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A Guide To Leptospirosis In Dogs

Aimee Labbate
  • Aimee Labbate

  • RCVS: 700039


What is leptospirosis?

Leptospirosis is a bacterial infection that can infect dogs and cause serious damage to the kidneys and liver – it is potentially fatal. It can also infect humans where it causes the condition known as Weil’s disease.

There are different strains of leptospirosis and each causes a slightly different pattern of disease. Thankfully, a vaccination is available for dogs to protect them from the strains present in the UK – a booster must be given annually to maintain immunity.

How is it spread?

Leptospira bacteria are shed in the urine from an infected animal (wild or domesticated), which can include dogs, rats, mice, cows and pigs. Dogs are normally infected when they drink contaminated water or lick/sniff at urine from an infected animal, but can also be infected by the bacteria getting into open wounds. Dogs that live on farms or who regularly kill rodents are more at risk of leptospirosis.

What are the symptoms of leptospirosis?

The clinical signs of leptospirosis vary according to the strain involved and the severity of infection but typically include:

  • Fever
  • Jaundice (yellow discolouration of tissues e.g. gums and whites of the eyes)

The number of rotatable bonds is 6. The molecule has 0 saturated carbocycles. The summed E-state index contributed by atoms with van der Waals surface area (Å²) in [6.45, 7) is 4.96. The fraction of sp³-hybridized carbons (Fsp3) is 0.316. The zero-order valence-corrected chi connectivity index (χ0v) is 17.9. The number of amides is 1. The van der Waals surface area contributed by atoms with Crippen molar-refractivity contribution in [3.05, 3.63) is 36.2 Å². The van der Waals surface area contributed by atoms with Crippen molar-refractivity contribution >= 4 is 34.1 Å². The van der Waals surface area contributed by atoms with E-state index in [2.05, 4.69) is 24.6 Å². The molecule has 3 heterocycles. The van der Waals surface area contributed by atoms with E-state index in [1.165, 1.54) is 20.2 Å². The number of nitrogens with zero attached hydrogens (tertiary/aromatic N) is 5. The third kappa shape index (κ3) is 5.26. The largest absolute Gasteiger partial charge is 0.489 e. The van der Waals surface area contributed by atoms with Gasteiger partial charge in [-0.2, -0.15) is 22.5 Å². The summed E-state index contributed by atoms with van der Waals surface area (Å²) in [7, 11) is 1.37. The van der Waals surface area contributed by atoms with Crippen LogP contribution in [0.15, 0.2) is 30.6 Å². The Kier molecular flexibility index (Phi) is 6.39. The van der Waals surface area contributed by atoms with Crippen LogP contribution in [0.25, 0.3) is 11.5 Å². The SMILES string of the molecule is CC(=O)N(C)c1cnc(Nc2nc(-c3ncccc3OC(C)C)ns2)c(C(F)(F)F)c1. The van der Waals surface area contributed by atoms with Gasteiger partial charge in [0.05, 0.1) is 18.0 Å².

• Vomiting and diarrhoea
  • Lethargy and weakness
  • Dark urine
  • Weight loss
  • Increase thirst and urination

How is it diagnosed?

The vet may be suspicious of leptospirosis based on the clinical history and physical examination, plus a lack of up-to-date vaccination against the disease. Diagnosis is normally based on blood and urine tests. It is best to take samples before starting antibiotics as this can cause false negative results.

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How is it treated?

Treatment for leptospirosis normally involves:

  • Antibiotics
  • Intravenous fluids (a drip) to rehydrate the dog and help the kidneys.
  • Medication to control the symptoms e.g. anti-sickness medication.
  • Medication to support the liver if affected.

Infected dogs must be treated very carefully as they are potentially infectious to humans and other animals until the infection has been cleared. Strict isolation and barrier nursing is therefore needed.

Will my dog recover?

Leptospirosis is a very serious disease and can sadly be fatal if the organs are too badly damaged. Sometimes, if dogs do recover, then they can be left with permanent damage to their kidneys and liver.

Can I prevent leptospirosis?

Yes – a safe and effective vaccination is available that protects dogs against the strains of leptospirosis found in the UK. A booster must be given annually to maintain immunity – this is very important as the immunity formed against leptospirosis is not very long-lived.

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